Sermon Outline on the Silence of God (Psa. 50:1-3, 7, 21)

By Jimmy Tuten, Jr.


I. Background of the Psalm: Asaph, chief of the Levites assigned to the ministry of the praise before the Ark, by David (1 Chron. 16:4-5).

a. Announces the appearance of God “out of Zion” in judgment upon the wicked. Heaven and earth are called to witness (vv. 1, 4).

b. Twofold address:

1. Righteous exhorted to worship (vv. 14-15), and warned against too much trust in sacrifice (vv. 8-13).

2. Wicked are reproved for hypocrisy, hatred for instruction, sins in action and speech, and their base idea of the nature of God (vv. 16-21).

II. The thought that stands out in the address is that God has kept silent, but He will speak out!

a. Many sermons on “God hath spoken,” etc., but little said about the silence of God.

b. We know that when God speaks, things begin to happen. Natural laws began and ceased; by His word things were created (2 Pet. 3:5, 7; Heb. 11:3); by His word the dead shall be raised (1 Thess. 4:16).


I. God Has Spoken Unto Us Today (Heb. 1:12}-Inherent authority.

A. Christ-Authority given (Matt. 28:18). In fulfillment of prophesy (Deut. 18:18-19; Lk. 4:16-21). Hence, Jesus spake for God (Jn. 12:48-49).

B. Apostles-delegated authority. Promised the Spirit (Jn. 16:7-8, 13; 14:25), Commissioned (Matt. 28:18-20), and spoke (1 Cor. 2:12-13; Gal. 1:11-12).

1. Put into writing the New Testament (2 Pet. 3:1-2; 2 Thess. 2:15; Eph. 3:3-5).

2. Completely confirmed (Heb. 2:1-4), no more miracles (Jn. 20:30-31).

C. He now remains silent. Hence, there are “revealed” things and “secret” things (Deut. 29:29). Some things belong to God, and some to Man. Man is out of place in attempting to teach on , or about things God has not made known (Example: Wm. Miller and time of Christ’s Coming). He is not allowed to “go beyond the things that are written” (1 Cor. 4:6).

II. What The Silence of God Indicates:

A. The infallibility of the Scriptures (Jude 3). This is sufficient, no need for another. Stress “once” and “delivered.”

B. Infinite Wisdom. He speaks of authority, an, arguing parent or teacher has no control. When they speak, and hush, it is time to act!

C. Infinite Mercy (2 Pet. 3:9) cf. Psa. 50:21.

III. When God Remains Silent, Men Sin:

A. Offered bad sacrifice (Psa. 50:14-15); failed to keep vows (50:14); take covenant in their mouths (v. 16); think God to be as they are (v. 21); hate instruction (v. 17); become partakers with adulterers (v. 18); frame deceit (v. 19) and have hatred against brother (v. 20).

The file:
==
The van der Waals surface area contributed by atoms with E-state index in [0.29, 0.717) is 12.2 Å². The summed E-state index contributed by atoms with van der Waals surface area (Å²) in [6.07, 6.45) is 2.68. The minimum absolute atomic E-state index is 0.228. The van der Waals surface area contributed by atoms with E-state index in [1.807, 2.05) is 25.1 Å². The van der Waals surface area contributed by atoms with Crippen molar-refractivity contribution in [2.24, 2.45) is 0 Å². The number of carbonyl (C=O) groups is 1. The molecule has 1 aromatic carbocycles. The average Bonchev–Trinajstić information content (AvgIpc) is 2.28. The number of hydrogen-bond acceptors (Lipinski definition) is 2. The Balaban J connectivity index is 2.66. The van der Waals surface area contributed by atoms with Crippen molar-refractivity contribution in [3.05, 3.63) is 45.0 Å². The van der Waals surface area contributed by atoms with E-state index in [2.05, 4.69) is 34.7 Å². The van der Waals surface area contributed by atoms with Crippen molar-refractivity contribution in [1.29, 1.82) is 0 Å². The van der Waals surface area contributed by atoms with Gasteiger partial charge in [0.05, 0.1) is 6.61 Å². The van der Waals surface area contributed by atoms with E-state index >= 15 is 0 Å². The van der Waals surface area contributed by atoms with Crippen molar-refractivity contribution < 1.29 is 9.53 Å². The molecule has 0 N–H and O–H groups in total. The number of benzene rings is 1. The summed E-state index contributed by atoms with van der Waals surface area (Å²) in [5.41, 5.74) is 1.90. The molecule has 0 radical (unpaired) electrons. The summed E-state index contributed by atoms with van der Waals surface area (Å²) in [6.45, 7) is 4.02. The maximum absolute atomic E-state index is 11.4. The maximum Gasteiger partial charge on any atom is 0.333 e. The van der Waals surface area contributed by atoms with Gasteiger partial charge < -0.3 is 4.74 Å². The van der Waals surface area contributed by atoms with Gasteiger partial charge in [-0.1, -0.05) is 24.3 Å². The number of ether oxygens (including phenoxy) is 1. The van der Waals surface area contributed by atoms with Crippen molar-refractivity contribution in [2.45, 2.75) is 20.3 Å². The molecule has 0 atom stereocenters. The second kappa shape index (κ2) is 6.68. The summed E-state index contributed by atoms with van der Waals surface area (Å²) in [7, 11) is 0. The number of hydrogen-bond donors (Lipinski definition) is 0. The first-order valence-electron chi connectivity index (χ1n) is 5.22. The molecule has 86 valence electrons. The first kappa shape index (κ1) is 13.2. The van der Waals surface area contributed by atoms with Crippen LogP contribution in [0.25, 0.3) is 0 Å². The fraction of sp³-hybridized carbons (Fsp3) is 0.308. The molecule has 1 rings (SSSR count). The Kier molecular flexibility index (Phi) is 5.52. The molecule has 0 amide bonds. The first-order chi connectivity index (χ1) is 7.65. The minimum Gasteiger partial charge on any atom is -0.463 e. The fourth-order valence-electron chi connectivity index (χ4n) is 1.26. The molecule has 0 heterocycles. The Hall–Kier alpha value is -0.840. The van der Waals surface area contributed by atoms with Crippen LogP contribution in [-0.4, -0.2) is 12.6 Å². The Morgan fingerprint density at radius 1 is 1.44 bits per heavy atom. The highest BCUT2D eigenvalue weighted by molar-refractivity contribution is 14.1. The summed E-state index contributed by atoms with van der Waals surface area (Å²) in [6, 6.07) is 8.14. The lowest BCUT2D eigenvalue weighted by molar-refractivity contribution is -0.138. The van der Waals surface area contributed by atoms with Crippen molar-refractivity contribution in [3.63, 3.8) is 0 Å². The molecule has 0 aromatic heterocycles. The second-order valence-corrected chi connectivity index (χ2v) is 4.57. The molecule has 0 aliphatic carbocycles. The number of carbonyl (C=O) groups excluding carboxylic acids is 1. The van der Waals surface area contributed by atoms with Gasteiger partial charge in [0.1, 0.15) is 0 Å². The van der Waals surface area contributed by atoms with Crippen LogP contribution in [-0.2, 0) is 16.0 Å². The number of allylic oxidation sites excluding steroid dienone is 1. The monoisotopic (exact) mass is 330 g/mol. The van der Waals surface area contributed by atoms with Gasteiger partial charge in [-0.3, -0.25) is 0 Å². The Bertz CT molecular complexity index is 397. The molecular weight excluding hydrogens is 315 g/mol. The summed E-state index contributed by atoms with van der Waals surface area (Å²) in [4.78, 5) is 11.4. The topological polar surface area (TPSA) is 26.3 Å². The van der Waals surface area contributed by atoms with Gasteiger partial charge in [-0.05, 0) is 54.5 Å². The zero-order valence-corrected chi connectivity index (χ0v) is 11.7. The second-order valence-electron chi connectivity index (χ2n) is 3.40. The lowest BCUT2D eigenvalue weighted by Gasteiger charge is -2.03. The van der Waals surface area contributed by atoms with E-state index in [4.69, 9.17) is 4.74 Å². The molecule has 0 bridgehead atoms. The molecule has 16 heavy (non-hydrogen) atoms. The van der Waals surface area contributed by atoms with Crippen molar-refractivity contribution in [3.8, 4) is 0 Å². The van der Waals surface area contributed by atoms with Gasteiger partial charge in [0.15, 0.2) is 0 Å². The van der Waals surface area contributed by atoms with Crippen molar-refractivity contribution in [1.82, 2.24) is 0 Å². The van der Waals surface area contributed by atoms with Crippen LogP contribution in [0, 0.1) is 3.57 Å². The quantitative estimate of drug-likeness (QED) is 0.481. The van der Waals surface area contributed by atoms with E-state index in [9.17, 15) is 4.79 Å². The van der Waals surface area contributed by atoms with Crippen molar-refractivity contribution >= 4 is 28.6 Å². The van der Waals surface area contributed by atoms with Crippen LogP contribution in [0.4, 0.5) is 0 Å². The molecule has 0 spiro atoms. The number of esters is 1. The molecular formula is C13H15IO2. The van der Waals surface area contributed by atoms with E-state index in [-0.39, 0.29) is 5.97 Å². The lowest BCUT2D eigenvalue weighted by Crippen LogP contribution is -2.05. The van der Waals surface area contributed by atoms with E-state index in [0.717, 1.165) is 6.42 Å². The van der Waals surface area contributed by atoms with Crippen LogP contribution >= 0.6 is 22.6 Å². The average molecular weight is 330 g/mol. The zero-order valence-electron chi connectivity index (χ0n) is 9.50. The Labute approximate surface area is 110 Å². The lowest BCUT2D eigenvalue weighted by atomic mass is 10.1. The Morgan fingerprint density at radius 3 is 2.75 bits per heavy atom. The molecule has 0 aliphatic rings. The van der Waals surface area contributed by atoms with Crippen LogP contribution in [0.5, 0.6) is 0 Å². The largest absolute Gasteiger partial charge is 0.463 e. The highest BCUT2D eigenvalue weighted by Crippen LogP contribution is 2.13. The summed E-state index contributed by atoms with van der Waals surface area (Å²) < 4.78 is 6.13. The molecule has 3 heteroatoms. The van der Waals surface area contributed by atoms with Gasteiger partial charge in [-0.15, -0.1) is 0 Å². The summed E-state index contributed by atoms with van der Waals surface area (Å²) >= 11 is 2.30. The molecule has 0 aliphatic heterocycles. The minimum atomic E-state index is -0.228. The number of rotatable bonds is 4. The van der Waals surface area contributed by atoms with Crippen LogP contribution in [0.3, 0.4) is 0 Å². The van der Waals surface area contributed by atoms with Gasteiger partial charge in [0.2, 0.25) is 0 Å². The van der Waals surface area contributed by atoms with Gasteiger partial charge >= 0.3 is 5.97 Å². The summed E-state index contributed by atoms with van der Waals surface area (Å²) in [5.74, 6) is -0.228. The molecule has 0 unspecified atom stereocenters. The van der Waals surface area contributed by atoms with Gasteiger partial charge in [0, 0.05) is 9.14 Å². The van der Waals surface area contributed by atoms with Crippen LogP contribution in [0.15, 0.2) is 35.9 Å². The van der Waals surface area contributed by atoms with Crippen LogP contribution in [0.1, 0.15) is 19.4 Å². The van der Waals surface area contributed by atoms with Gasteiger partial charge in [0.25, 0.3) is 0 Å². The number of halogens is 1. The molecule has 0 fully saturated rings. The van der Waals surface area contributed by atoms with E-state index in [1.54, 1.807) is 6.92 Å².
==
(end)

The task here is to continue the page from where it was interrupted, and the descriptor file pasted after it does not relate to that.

B. Men presume to speak for God: (Deut. 4:2). When God says nothing, man must keep silent (Heb. 7:14).

1. Moses spake nothing about priests being permitted from the tribe of Judah. God did not allow, nor permit it; he said nothing! We are not left to guess what is right. Silence does not give consent; hence, Jesus could not have served in the temple while living (Heb. 8:4).

a. Since God specified priests from the. tribe of Levi, and said nothing about the others, they were prohibited from so functioning.

b. It is this “prohibition of silence” that is taught in 1 Cor. 4:6.

2. Where the Scriptures stop, our practice should stop. We are to do what God teaches, not what He has not taught. But look what man has done:

a. Washing hands (Mk. 7:1-13). Erred in directing to God an act which he had not called for, thus they went beyond what was written.

b. Sprinkling babies—countless babies are christened (sprinkled with water) as a religious act each year, though the scriptures do not call for it.

c. Mechanical music-God tells us to sing (Col. 3:16), but is silent about instruments, just as he was silent about Judah. Not wrong as such, but in worship it is unauthorized.

d. Societies, Guilds and institutions-God specified only one organization for saints to function in the doing of the work of the Lord-the congregation (Act`s 14:23; Phil. 1:1; Rom. 16:16). Just as silent about these as Judah! Jesus spake nothing concerning human institutions.

e. Extend oversight of one eldership-God specified the work of elders to be over “the flock which is among you” (1 Pet. 5:1-4; Acts 20:28). When such supervision is broadened to include area-wide and nationwide functions requiring financing of many churches, it is going beyond that which is written. No examples in Scriptures of churches pooling resources under one eldership to do a general work for all.

Conclusion: Brethren, we must respect reverently what God has not said!

Truth Magazine XXII: 22, pp. 364-365
June 1, 1978